New York Regulators Grant Second BitLicense to Ripple

San Francisco startup Ripple has become the second blockchain firm to receive a BitLicense in New York.

AccessTimeIconJun 13, 2016 at 5:25 p.m. UTC
Updated Sep 11, 2021 at 12:19 p.m. UTC

Nearly nine months after the New York State Department of Financial Services (NYDFS) issued its first BitLicense, it has awarded a second to distributed ledger startup Ripple.

The BitLicense approval, effective today, allows the startup to sell and custody XRP, the native asset that powers its Ripple consensus ledger (RCL). While not a blockchain in the strict sense, the tool leverages a digital asset to account for payment information in a similar manner as other token-based blockchain systems such as Ethereum and bitcoin.

Founded in 2012, Ripple has succeeded in gaining more enterprise partners, however, due to its permissioning of network access. As such, in statements, Ripple stressed that the license would enable it to better serve business customers who wanted to tap into its technology to achieve cost savings in the field of cross-border payments.

Partners today have so far prioritized the ability to send traditional payment messages via the company’s technology without using the XRP token. Customers attest that this allows corresponding banks to bring brokers into the distributed ledger environment, creating a more robust network for money transfer.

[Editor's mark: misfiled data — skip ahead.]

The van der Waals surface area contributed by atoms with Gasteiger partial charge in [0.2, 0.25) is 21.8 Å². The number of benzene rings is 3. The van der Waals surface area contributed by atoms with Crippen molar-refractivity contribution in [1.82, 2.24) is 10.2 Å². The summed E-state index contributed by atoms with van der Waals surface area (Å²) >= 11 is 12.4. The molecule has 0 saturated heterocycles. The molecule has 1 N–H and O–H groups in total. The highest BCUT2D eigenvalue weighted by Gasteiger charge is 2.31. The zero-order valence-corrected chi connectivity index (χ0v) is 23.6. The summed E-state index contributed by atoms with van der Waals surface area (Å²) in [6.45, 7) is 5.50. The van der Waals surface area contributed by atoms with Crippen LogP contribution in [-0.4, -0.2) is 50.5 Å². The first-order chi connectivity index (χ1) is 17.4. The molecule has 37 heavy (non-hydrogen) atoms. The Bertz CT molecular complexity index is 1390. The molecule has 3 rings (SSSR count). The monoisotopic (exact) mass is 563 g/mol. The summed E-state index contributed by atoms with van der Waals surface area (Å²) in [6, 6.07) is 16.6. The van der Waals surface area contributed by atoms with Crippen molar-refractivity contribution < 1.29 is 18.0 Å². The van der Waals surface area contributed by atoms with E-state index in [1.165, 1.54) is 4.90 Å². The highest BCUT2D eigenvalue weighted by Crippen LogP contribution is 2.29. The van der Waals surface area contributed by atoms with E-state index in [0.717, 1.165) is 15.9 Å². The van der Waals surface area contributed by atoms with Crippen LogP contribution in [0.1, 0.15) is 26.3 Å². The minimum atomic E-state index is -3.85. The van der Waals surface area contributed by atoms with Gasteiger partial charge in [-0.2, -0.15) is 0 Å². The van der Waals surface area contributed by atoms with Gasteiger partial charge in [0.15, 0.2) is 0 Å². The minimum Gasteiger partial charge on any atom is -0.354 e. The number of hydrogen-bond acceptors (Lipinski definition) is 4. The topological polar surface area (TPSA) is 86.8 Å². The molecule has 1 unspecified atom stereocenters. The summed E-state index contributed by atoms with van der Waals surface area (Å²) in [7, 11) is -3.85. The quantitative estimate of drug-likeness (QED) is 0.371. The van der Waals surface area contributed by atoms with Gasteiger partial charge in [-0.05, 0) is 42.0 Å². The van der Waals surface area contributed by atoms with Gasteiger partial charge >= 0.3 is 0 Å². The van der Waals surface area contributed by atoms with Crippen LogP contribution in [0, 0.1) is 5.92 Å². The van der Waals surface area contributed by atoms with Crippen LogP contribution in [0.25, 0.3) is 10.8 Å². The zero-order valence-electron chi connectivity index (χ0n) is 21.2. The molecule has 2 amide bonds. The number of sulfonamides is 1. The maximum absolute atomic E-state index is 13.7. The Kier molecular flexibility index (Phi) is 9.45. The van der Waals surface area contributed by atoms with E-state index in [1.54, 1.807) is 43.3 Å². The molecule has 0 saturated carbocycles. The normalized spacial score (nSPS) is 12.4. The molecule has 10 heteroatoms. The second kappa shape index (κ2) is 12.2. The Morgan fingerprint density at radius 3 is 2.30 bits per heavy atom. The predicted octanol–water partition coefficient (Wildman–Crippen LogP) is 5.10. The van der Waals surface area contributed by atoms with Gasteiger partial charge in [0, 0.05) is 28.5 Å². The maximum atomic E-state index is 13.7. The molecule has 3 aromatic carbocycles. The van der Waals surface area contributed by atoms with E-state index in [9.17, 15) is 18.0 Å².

But Ripple today suggested that its pitch to encourage customers to use XRP to further cut costs may now be more compelling.

CEO Chris Larsen said:

"With the BitLicense in hand, we look forward to working with our New York bank customers seeking to use XRP for liquidity and cost savings."

In statements, NYDFS superintendent for communications and strategy Richard Loconte said that the approval is a sign that, despite criticism earlier this year, the department is moving applications forward.

Further, Loconte forecasted that more updates could be forthcoming, telling CoinDesk that additional licenses are likely to be approved, and that more could be released this week.

Image via Dan Cawrey for CoinDesk


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